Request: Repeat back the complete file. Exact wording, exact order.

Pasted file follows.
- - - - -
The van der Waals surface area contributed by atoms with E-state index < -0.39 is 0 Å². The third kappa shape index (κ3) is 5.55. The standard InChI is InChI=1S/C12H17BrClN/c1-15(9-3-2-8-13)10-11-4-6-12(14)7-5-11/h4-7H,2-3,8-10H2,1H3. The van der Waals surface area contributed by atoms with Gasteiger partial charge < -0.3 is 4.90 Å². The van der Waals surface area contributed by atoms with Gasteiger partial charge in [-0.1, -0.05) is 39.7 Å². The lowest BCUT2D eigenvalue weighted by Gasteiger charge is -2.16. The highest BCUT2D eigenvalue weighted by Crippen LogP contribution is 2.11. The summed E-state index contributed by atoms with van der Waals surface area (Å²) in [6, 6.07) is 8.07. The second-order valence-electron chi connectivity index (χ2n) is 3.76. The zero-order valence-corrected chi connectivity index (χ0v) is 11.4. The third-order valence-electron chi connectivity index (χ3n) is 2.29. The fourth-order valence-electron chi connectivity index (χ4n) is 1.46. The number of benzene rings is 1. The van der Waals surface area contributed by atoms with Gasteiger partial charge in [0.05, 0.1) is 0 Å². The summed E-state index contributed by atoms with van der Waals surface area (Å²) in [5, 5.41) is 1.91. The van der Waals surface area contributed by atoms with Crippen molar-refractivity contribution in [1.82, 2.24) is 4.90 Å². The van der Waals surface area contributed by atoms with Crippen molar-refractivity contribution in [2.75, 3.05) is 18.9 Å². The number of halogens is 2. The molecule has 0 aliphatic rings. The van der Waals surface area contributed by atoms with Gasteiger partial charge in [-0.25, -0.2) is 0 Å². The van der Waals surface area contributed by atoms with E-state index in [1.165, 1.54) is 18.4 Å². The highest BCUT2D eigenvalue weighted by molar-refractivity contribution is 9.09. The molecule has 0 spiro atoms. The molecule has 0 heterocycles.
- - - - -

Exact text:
The van der Waals surface area contributed by atoms with E-state index < -0.39 is 0 Å². The third kappa shape index (κ3) is 5.55. The standard InChI is InChI=1S/C12H17BrClN/c1-15(9-3-2-8-13)10-11-4-6-12(14)7-5-11/h4-7H,2-3,8-10H2,1H3. The van der Waals surface area contributed by atoms with Gasteiger partial charge < -0.3 is 4.90 Å². The van der Waals surface area contributed by atoms with Gasteiger partial charge in [-0.1, -0.05) is 39.7 Å². The lowest BCUT2D eigenvalue weighted by Gasteiger charge is -2.16. The highest BCUT2D eigenvalue weighted by Crippen LogP contribution is 2.11. The summed E-state index contributed by atoms with van der Waals surface area (Å²) in [6, 6.07) is 8.07. The second-order valence-electron chi connectivity index (χ2n) is 3.76. The zero-order valence-corrected chi connectivity index (χ0v) is 11.4. The third-order valence-electron chi connectivity index (χ3n) is 2.29. The fourth-order valence-electron chi connectivity index (χ4n) is 1.46. The number of benzene rings is 1. The van der Waals surface area contributed by atoms with Gasteiger partial charge in [0.05, 0.1) is 0 Å². The summed E-state index contributed by atoms with van der Waals surface area (Å²) in [5, 5.41) is 1.91. The van der Waals surface area contributed by atoms with Crippen molar-refractivity contribution in [1.82, 2.24) is 4.90 Å². The van der Waals surface area contributed by atoms with Crippen molar-refractivity contribution in [2.75, 3.05) is 18.9 Å². The number of halogens is 2. The molecule has 0 aliphatic rings. The van der Waals surface area contributed by atoms with Gasteiger partial charge in [-0.25, -0.2) is 0 Å². The van der Waals surface area contributed by atoms with E-state index in [1.165, 1.54) is 18.4 Å². The highest BCUT2D eigenvalue weighted by molar-refractivity contribution is 9.09. The molecule has 0 spiro atoms. The molecule has 0 heterocycles.